What’s more, fatness and fitness are not exclusive. As Trevor Thieme wrote at Vice Tonic in 2017, “Most research... shows that exercise has a distinctly beneficial effect on health regardless of where you land on a BMI chart.” Thieme pointed to two studies to underline this point: One from 2011 that found “a healthy diet and moderate exercise can reduce obese people’s risk of cardiovascular disease and diabetes regardless of whether they lose weight or not,” and one from 2015 that found that “only… individuals that were inactive were at a significantly increased risk for all-cause mortality.” As Thieme summed it up, “Translation: Being obese and physically active makes you less likely to die than being skinny and inactive.”
And that’s the thing with the “Cinderella challenge”: It promotes unrealistic beauty standards that actually have very little to do with health at all — and it shames anyone who doesn’t meet them, to boot.
In many ways, it’s unsurprising that the “challenge” originates in Japan. A historically image-conscious society, people of all genders deal with constant pressure to conform to beauty ideals that are virtually impossible to attain. For women in particular, the ideal is to be thin, feminine, and kawaii — and according to a report on GaijinPot, an English-language Japanese lifestyle site and resource, Japan’s Health Ministry’s annual surveys on health have shown that the number of underweight women in Japan in their 20s, 30s, and 40s is on the rise, likely due to the societal pressure to meet this ideal.
But these unattainable and unrealistic beauty standards exist outside of Japan as well, of course; many countries including the United States also value thinness over fatness, as well as erroneously conflating fatness with immorality. Research has found time and again that people perceive fat people in the workplace as less competent, less intelligent, less productive, and lazier than straight size people — even though fatness has absolutely nothing to do with any of those qualities. Kids begin ostracizing fat children in their peer groups from an incredibly early age. Implicit bias against fat people is a major issue in medicine.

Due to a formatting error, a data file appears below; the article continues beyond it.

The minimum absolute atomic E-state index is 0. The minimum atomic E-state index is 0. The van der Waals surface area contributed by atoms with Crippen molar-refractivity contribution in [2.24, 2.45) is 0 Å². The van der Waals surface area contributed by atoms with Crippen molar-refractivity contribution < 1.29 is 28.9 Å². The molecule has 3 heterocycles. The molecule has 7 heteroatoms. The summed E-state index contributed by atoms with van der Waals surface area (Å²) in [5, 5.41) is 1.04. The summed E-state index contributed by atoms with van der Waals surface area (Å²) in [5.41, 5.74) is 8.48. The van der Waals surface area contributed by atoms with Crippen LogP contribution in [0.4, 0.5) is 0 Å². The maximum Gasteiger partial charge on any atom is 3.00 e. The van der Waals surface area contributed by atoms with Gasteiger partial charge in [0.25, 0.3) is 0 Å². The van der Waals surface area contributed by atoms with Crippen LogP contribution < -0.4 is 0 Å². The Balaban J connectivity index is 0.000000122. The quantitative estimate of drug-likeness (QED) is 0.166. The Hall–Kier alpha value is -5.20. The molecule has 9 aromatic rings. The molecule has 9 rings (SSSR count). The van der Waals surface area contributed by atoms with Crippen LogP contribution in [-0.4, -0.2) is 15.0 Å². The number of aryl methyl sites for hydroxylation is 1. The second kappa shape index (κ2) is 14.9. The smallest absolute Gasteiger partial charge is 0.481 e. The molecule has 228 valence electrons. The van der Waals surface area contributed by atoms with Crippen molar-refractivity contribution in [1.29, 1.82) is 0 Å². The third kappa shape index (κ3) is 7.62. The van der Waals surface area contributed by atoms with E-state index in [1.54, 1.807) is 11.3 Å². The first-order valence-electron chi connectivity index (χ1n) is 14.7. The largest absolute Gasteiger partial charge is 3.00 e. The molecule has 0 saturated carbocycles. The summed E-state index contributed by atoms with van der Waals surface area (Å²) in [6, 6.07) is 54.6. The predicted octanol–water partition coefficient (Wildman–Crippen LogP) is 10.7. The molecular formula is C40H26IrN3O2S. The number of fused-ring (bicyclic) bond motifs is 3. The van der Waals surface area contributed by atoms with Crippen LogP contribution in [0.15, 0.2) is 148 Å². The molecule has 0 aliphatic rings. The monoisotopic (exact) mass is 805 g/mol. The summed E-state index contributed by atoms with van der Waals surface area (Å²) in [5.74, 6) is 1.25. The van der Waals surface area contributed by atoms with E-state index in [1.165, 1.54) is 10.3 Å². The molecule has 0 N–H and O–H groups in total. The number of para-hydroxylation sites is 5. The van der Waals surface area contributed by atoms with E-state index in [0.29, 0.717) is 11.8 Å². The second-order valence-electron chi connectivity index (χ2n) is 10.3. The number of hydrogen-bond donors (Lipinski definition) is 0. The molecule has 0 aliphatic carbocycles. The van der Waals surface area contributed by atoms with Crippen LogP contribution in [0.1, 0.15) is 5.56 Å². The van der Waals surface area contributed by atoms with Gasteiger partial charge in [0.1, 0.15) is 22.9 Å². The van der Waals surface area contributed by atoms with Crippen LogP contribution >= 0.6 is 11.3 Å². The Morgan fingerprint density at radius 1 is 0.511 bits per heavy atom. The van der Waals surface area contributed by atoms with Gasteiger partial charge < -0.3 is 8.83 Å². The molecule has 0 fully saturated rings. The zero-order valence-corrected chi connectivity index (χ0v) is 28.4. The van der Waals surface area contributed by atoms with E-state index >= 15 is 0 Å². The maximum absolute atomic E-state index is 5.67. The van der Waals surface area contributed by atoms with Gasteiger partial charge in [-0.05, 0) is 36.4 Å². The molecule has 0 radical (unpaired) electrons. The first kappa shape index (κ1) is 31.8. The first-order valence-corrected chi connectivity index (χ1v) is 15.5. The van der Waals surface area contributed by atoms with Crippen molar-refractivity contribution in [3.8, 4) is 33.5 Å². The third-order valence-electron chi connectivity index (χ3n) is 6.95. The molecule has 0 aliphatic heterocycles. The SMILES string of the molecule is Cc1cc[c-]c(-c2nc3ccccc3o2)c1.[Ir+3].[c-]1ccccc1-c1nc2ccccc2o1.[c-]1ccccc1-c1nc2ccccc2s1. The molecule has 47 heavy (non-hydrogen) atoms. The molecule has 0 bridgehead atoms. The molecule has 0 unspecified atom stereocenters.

None of this is OK — but things like the “Cinderella challenge” just serve to reinforce it all. It says that to be a “princess,” you have to be thin — possibly dangerously so — and suggests if you fail to meet that “challenge,” then you’re not worthy of all the love and attention that princesses attract.
There is a silver lining to be found here, though: Many responses to the “challenge” on social media are calling it out for its problematic nature. This kind of response suggests that things are changing — that people are no longer willing to accept the arbitrary beauty standards foisted upon us by our culture, and that we are no longer willing to sit back and let it attack anyone who doesn’t cleave to them.There’s obviously still a long way to go yet — the fight for body positivity is ongoing — but it’s encouraging all the same.
Be a princess if you want. Or don’t be one, if you don’t want. But either way, all bodies are good bodies — whether or not they the “succeed” (and I use that term very loosely indeed) at the “Cinderella challenge.”
If you or someone you know has an eating disorder and needs help, call the National Eating Disorders Association helpline at 1-800-931-2237, text 741741, or chat online with a Helpline volunteer here.